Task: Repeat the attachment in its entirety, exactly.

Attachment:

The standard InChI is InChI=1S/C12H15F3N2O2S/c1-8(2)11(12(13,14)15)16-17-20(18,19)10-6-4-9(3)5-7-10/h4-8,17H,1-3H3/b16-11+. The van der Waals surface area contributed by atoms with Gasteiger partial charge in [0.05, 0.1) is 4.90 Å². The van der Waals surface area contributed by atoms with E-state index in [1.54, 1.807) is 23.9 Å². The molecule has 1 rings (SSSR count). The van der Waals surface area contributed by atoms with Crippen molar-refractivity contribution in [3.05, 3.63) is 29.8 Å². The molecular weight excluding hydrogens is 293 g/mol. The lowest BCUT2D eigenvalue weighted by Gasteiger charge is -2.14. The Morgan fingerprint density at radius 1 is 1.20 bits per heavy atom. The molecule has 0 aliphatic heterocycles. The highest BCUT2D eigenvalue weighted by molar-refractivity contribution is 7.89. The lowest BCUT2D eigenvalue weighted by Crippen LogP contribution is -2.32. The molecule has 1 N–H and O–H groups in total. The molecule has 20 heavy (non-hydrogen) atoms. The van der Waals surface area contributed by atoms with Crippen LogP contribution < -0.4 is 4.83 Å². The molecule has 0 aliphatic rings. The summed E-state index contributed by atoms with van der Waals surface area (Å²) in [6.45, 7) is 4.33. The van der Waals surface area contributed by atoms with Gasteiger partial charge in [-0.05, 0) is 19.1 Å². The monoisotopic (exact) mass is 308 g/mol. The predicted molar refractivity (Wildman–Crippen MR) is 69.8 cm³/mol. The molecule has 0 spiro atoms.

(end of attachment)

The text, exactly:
The standard InChI is InChI=1S/C12H15F3N2O2S/c1-8(2)11(12(13,14)15)16-17-20(18,19)10-6-4-9(3)5-7-10/h4-8,17H,1-3H3/b16-11+. The van der Waals surface area contributed by atoms with Gasteiger partial charge in [0.05, 0.1) is 4.90 Å². The van der Waals surface area contributed by atoms with E-state index in [1.54, 1.807) is 23.9 Å². The molecule has 1 rings (SSSR count). The van der Waals surface area contributed by atoms with Crippen molar-refractivity contribution in [3.05, 3.63) is 29.8 Å². The molecular weight excluding hydrogens is 293 g/mol. The lowest BCUT2D eigenvalue weighted by Gasteiger charge is -2.14. The Morgan fingerprint density at radius 1 is 1.20 bits per heavy atom. The molecule has 0 aliphatic heterocycles. The highest BCUT2D eigenvalue weighted by molar-refractivity contribution is 7.89. The lowest BCUT2D eigenvalue weighted by Crippen LogP contribution is -2.32. The molecule has 1 N–H and O–H groups in total. The molecule has 20 heavy (non-hydrogen) atoms. The van der Waals surface area contributed by atoms with Crippen LogP contribution < -0.4 is 4.83 Å². The molecule has 0 aliphatic rings. The summed E-state index contributed by atoms with van der Waals surface area (Å²) in [6.45, 7) is 4.33. The van der Waals surface area contributed by atoms with Gasteiger partial charge in [-0.05, 0) is 19.1 Å². The monoisotopic (exact) mass is 308 g/mol. The predicted molar refractivity (Wildman–Crippen MR) is 69.8 cm³/mol. The molecule has 0 spiro atoms.